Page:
Ramsey does not offer resignation to new board

By on July 13, 2016

By Kyeland Jackson —

Less than 24 hours later, The Cardinal learned president James Ramsey did read his resignation to the trustees in closed session. Story here.

James Ramsey is still the president of the University of Louisville, despite telling faculty last month he would offer his resignation the first time the new board of trustees met.

The new board met Wednesday afternoon, heard a progress report from Ramsey then went into an one-hour executive session. Governor Matt Bevin, who appointed 10 of the 13 trustees June 29, attended the meeting and said he has “absolute confidence” in them. He said he would leave decisions on leadership changes to the new trustees.

As Bevin spoke, a former student interrupted saying both the governor and board were illegally seizing power. Tyler MacKay called Bevin’s acts “a devastation for the students and the teachers.”

“As a former student of the university, I cannot recognize this illegitimate governor and the board that he has appointed,” MacKay said before being escorted out. “I am concerned that this dictatorship of the bourgeoisie has no interests for the working class.”

Chair Junior Bridgeman said afterward Ramsey’s resignation was not discussed in the closed session. Ramsey said he would resign at the board’s first meeting during a special faculty meeting weeks ago.

During the board’s executive session, Ramsey left the meeting for his office. University spokesman John Karman said Ramsey would not return to the meeting or answer media questions.

Bridgeman admitted some discussion during executive session could have been illegal as they discussed matters regarding Ramsey.

“We were discussing all the personnel issues with him and the direction we all feel the university needs to go,” Bridgeman said.

Kentucky state law requires trustees only discuss hiring, terminating or penalizing an employee, member or student in executive session. U of L general counsel Leslie Strohm says the board was compliant.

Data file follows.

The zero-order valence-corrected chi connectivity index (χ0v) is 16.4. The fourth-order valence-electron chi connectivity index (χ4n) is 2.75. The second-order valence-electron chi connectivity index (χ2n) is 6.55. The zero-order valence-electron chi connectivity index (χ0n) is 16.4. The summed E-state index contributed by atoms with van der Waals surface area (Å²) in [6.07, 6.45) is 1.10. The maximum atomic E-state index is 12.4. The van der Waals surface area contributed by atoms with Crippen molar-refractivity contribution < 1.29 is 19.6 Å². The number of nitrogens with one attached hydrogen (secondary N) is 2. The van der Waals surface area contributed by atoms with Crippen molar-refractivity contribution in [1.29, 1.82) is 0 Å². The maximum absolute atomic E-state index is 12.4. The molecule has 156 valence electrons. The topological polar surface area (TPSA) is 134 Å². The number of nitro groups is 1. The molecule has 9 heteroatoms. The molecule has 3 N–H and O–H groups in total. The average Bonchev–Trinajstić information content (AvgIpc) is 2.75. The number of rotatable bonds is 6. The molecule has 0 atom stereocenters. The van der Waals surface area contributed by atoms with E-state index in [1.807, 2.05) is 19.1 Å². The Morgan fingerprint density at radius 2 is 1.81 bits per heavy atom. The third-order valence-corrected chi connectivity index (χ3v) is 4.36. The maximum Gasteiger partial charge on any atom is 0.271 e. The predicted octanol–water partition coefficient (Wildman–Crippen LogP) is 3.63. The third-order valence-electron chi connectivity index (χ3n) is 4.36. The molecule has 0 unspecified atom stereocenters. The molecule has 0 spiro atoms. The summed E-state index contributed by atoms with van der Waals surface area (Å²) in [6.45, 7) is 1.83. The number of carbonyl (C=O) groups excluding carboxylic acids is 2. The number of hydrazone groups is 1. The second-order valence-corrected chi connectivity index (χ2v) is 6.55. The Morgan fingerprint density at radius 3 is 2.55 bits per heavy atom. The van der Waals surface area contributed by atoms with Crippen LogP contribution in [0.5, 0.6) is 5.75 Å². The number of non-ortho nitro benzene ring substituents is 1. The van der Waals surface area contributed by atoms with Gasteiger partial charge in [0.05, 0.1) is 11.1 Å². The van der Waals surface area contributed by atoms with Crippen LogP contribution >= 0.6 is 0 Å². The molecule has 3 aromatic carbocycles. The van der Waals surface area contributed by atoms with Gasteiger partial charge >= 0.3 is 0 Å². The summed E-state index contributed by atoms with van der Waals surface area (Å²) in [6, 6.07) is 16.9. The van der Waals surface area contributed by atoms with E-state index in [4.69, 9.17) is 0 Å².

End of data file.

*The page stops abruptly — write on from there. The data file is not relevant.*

“Our general counsel is confident that today’s meeting was compliant with open meetings law. We have no further comment on this subject,” spokesman John Karman said.

Ramsey told the board he feels state policy makers regard higher education as a problem instead of a solution. He said a majority of the population don’t have degrees, and defended the performance of the university during his tenure.

Students, faculty and staff have questioned the legitimacy of the new board since it was appointed. Among concerns of conflict of interest and accreditation, legal questions abound as Attorney General Andy Beshear filed suit against Bevin’s order.

Members of U of L’s American Association of University Professors advised the new board to take the advice of students, faculty and staff and urged trustees to rebuild confidence in governance.

“We are of course eager for the quick resolution of urgent issues such as outstanding personnel cases and the determination of tuition rates,” AAUP’s statement said. “We believe that trustees have no duty more important than rebuilding confidence in the governance practices of the board of trustees, the foundation and the university administration.”

Questions why Ramsey did not offer his resignation were not immediately answered at the time of this post.

 

Photos by Phillip Lentsch / The Louisville Cardinal

About Kyeland Jackson

Editor-in-Chief at The Louisville Cardinal.

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